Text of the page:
Lying off the coasts of Sweden and Poland, Bornholm the good light from those sunny days has always attracted artists to the island. Bornholm presents the Danish landscape in a nutshell; it is hilly and fertile with fields and large forests.
On the northern point of the island are the twin towns of Allinge-Sandvig. The result of a merger between two small fishing villages, Allinge is fortunate enough to have a small harbour, whilst Sandvig was named after a nearby sandy cove. The towns are relatively new, being established in the mid-19th century, but there is evidence that humans have lived in the area for a very long time.
Along with evidence of Bronze Age rock carvings and ancient human footprints, there are a lot of myths associated with the region. The forest that surrounds these twin communities is known as the Trolleskoe (Forest of Trolls), home to wart-covered and phenomenally ugly magical creatures that delight in brewing trouble, mischief, and the endless fog that sweeps over this end of the island.
In Allinge, the architecture is noticeably older than that of Sandvig. The town contains two hundred and three hundred-year-old half-timbered houses which were originally built to service the herring trade which once flourished in the region. Even today you can see evidence of the antique smokehouses that were used for preserving herring for later consumption or for export abroad.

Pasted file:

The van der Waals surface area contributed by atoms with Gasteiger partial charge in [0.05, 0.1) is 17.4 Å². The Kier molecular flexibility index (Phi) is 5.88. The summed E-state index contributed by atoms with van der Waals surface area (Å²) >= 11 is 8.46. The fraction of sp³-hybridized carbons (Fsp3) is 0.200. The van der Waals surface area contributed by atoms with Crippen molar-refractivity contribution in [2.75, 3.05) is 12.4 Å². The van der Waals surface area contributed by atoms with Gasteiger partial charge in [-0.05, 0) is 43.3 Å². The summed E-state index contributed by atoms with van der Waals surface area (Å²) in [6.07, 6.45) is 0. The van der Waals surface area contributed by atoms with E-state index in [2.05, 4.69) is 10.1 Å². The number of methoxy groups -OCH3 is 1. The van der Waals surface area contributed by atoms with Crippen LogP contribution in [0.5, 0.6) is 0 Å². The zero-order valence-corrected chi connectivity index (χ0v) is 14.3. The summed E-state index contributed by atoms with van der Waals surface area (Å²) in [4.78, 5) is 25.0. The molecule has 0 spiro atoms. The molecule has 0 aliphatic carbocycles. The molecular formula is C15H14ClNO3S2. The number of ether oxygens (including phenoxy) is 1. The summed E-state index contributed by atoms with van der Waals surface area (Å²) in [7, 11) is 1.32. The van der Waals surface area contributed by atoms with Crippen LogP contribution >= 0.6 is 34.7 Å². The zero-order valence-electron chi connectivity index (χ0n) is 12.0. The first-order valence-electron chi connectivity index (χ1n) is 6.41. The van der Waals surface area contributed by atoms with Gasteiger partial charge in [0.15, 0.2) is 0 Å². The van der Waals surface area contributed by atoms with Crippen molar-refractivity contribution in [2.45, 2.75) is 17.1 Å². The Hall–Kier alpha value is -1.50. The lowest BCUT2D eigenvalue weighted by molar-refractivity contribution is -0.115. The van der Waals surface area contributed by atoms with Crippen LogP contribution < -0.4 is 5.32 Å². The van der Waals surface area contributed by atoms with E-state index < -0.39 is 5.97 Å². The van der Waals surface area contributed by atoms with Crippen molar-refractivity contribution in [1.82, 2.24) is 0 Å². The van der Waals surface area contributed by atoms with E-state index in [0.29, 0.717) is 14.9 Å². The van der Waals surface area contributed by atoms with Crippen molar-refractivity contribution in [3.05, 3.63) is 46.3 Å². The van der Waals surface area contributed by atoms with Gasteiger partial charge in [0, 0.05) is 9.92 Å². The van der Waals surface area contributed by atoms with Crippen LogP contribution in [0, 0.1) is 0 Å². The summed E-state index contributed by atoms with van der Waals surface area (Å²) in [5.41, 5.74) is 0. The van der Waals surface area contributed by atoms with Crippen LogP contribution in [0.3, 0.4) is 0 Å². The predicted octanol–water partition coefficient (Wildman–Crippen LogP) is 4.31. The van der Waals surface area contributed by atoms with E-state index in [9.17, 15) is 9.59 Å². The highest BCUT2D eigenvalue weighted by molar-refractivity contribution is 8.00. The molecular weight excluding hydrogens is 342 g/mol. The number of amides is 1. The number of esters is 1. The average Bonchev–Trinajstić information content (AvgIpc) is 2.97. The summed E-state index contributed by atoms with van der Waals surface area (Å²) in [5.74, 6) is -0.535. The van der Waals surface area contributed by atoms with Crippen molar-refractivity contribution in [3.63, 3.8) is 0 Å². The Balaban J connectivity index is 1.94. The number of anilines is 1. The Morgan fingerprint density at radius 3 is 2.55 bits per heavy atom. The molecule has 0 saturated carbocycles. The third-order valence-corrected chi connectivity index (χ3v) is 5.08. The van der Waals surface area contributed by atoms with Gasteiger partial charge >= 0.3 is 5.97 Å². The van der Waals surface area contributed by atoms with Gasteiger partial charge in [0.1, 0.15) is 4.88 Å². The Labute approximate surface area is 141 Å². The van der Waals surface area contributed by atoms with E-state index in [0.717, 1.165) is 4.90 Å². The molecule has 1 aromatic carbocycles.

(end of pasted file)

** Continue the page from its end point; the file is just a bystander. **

Apparently, the herring and farming trades couldn’t survive the advent of industry. Especially after the German Baron H. von Ohlendorff established hammer works in 1891. These hammer works were associated with the stone industry but, for some reason, they attracted many tourists to the area, so infrastructure, such as hotels and restaurants, where built to cater for the number of new visitors.
Of course, it wasn’t the Hammer Works per se which attracted people, rather the glorious scenery and the fact that a regular ferry boat service linking Sandvig and Sweden began transporting the eager tourists to the region.
The amazing coastline with its craggy peninsulas and long, crescent beaches still attract many people to the area. Walking and kayaking are the preferred methods for enjoying such a magnificent area. There are some local attractions, such as the ancient Hammershuss ruins, but the major reason for visiting Allinge Sandvig is to enjoy the old towns and the incredible landscape that can be both wild and unpredictable one minute and extremely inviting the next.